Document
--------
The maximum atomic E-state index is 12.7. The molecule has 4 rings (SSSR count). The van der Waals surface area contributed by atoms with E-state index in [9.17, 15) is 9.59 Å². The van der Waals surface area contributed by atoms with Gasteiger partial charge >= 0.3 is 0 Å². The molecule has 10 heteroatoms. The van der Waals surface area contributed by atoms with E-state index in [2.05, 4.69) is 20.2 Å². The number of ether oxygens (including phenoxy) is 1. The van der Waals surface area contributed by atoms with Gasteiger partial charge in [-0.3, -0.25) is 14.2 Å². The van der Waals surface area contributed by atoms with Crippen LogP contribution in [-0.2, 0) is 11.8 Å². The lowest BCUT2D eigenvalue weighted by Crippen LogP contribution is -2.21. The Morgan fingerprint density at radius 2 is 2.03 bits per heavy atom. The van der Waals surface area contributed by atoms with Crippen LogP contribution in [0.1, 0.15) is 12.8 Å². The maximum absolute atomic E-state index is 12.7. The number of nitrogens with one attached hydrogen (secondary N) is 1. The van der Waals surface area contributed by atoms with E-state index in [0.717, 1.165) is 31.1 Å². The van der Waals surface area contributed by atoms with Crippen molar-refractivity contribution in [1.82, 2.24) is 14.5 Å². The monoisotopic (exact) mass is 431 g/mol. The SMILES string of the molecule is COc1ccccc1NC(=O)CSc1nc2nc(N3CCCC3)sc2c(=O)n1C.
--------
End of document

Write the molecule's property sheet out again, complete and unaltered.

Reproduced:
The maximum atomic E-state index is 12.7. The molecule has 4 rings (SSSR count). The van der Waals surface area contributed by atoms with E-state index in [9.17, 15) is 9.59 Å². The van der Waals surface area contributed by atoms with Gasteiger partial charge >= 0.3 is 0 Å². The molecule has 10 heteroatoms. The van der Waals surface area contributed by atoms with E-state index in [2.05, 4.69) is 20.2 Å². The number of ether oxygens (including phenoxy) is 1. The van der Waals surface area contributed by atoms with Gasteiger partial charge in [-0.3, -0.25) is 14.2 Å². The van der Waals surface area contributed by atoms with Crippen LogP contribution in [-0.2, 0) is 11.8 Å². The lowest BCUT2D eigenvalue weighted by Crippen LogP contribution is -2.21. The Morgan fingerprint density at radius 2 is 2.03 bits per heavy atom. The van der Waals surface area contributed by atoms with Crippen LogP contribution in [0.1, 0.15) is 12.8 Å². The maximum absolute atomic E-state index is 12.7. The number of nitrogens with one attached hydrogen (secondary N) is 1. The van der Waals surface area contributed by atoms with E-state index in [0.717, 1.165) is 31.1 Å². The van der Waals surface area contributed by atoms with Crippen molar-refractivity contribution in [1.82, 2.24) is 14.5 Å². The monoisotopic (exact) mass is 431 g/mol. The SMILES string of the molecule is COc1ccccc1NC(=O)CSc1nc2nc(N3CCCC3)sc2c(=O)n1C.